Giant radio halos (hereafter GHs): radio sources typically extended on Mpc scales found at the center of non-cool core clusters. We consider as belonging to this class all the diffuse radio sources larger than the core radius of the cluster. This is an important physical information relating the origin of these sources to physical processes taking place on cluster scales. We end up with 19 GHs, 15 of which have already been analyzed in Cassano et al. (2007, hereafter C07), 3 come from a recent survey carried out with the GMRT: A 209, A 697 and RXCJ 2003.5-2323 (Venturi et al. 2008), and 1 is a smaller halo found in A 3562 (Venturi et al. 2003; Giacintucci et al. 2005), which extends however beyond the cluster core. The presence of recent or ongoing merger events is well-established in all clusters of galaxies hosting these GHs.

Mini radio halos (hereafter MHs): radio sources with total size $\sim$ 140-500 h70-1 kpc surrounding the central radio galaxy at the center of cool core clusters (hereafter CCCs; Table 1). Their size is comparable to that of the cooling region and smaller than the cluster core. For a long time, clusters hosting MHs have been identified with relaxed clusters based on the presence of cool cores at their center; however, signs of minor mergers and/or accretion of small subclumps have recently been detected in 5 clusters with MHs thanks to Chandra and XMM-Newton observations (Perseus: Churazov et al. 2004; A 2626: Wong et al. 2008; RX J1347.5-1145: Allen et al. 2002; Gitti & Schindler 2004, Gitti et al. 2007a,b; A 2390: Allen et al. 2001; Z 7160: Mazzotta & Giacintucci 2008).
For completeness we also consider the case of smaller scale radio sources in some merging clusters: A 2218 and A 2142 (Giovannini & Feretti 2000), and RXC J1314.4-2515 (Venturi et al. 2007), which do not belong to the two classes above.

3 Observed scaling relations

There are several observed correlations for GHs that relate thermal and non-thermal properties of the ICM: those between the radio power at 1.4 GHz, P1.4, and the X-ray luminosity, $L_{\rm X}$, temperature, T, and cluster mass, M (e.g., Liang et al. 2000; Feretti 2000; Govoni et al. 2001; Cassano et al. 2006). Additional correlations were also explored between P1.4 and the size of GHs, $R_{\rm H}$, the total cluster mass within $R_{\rm H}$, and the cluster velocity dispersion (C07). C07 find a trend between $R_{\rm H}$ and the cluster virial radius, $R_{\rm v}$, and show that all the other correlations explored so far can be derived by combining the $R_{\rm H}$-$R_{\rm v}$ and P1.4-$R_{\rm H}$ scalings. This suggests that there are essentially two main scaling relations that carry the leading information on the physics of non-thermal components. The statistical properties of MHs are less explored, indeed few objects are known to possess a MH and only a trend between P1.4and the maximum power of the cooling flow (estimated as $P_{\rm CF}=\dot{M}~kT/\mu m_{\rm p}$, Gitti et al. 2004) has been found so far for this class of sources.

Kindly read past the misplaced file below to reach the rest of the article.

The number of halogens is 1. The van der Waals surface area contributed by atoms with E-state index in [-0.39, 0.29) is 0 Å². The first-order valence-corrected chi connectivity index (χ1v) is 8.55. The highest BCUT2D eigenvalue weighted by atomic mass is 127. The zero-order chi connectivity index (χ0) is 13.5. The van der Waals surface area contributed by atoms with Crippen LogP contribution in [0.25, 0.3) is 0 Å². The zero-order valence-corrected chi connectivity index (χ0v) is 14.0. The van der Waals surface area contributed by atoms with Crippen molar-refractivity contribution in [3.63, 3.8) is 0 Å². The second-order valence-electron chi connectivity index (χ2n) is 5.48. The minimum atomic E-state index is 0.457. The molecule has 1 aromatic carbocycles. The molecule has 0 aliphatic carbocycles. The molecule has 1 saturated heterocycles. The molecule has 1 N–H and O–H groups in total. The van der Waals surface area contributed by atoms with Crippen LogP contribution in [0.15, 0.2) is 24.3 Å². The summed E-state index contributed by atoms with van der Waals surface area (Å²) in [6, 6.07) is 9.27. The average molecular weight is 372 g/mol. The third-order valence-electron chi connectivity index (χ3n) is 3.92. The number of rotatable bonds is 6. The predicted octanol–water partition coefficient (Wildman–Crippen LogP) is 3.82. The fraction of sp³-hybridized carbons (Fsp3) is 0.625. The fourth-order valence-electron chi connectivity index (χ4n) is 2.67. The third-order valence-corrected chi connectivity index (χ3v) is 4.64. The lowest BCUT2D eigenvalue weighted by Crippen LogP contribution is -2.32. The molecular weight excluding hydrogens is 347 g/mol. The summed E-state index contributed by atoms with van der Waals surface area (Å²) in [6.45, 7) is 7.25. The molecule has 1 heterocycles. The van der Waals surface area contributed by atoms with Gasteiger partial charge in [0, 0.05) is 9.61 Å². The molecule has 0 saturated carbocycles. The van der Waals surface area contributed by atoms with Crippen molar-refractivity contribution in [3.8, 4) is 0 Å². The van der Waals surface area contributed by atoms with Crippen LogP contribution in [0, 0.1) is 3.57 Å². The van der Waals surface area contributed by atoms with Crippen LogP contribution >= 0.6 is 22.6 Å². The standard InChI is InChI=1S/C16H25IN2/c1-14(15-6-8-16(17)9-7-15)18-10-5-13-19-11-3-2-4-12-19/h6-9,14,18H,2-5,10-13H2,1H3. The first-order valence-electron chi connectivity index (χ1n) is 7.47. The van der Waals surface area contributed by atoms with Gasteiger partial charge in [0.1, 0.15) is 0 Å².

In Fig. 1 we show the distribution of GHs in the ( $P_{1.4},L_{\rm X}$)[*] plane together with the correlation from Cassano et al. (2006). The MHs are also reported in Fig. 1, where we find that they share the same region of GHs and that a possible P1.4-$L_{\rm X}$ correlation also exists for MHs and is barely consistent with that of GHs. In Fig. 1 we also report upper limits to the radio power of CCCs without detected MHs taken from the statistical sample of X-ray luminous clusters with deep radio follow up of Venturi et al. (2008). These CCCs without MHs are all relaxed clusters with a central active radio galaxy. Limits were obtained following the approach given in Brunetti et al. (2007, hereafter B07) and lie one order of magnitude below the radio power of MHs. Despite the poor statistics, this suggest that MHs may not be common in CCCs.

In Fig. 2 we show the distribution of GHs in the ( $P_{1.4},R_{\rm H}$) plane, where $R_{\rm H}$ is the radius of the emitting region (as in C07). Following the procedure in C07, we also derived $R_{\rm H}$ for MHs from the radio images of these sources. We also find a trend between P1.4 and $R_{\rm H}$ for MH (Fig. 2) with P1.4 rapidly increasing in larger MHs. This trend, however, is not consistent with what is found for GH. The clear separation demonstrates the importance of exploring the distributions of these radio sources in different planes to distinguish between different radio sources and to investigate their physics and origins.

In Figs. 1 and 2 we also report on A 2218, A 2142, and RXC J1314. They are less luminous than GH (Bacchi et al. 2003) and MH in clusters with similar $L_{\rm X}$, and are located between GH and MH in the ( $P_{1.4},R_{\rm H}$) plane. They are in merging clusters and are smaller (smaller emitting volumes and thus radio powers) than GH, suggesting that they might be GH at an early evolutionary stage.

Table 1: Sample of galaxy clusters hosting mini radio halos.

4 Basic interpretation of the observed scalings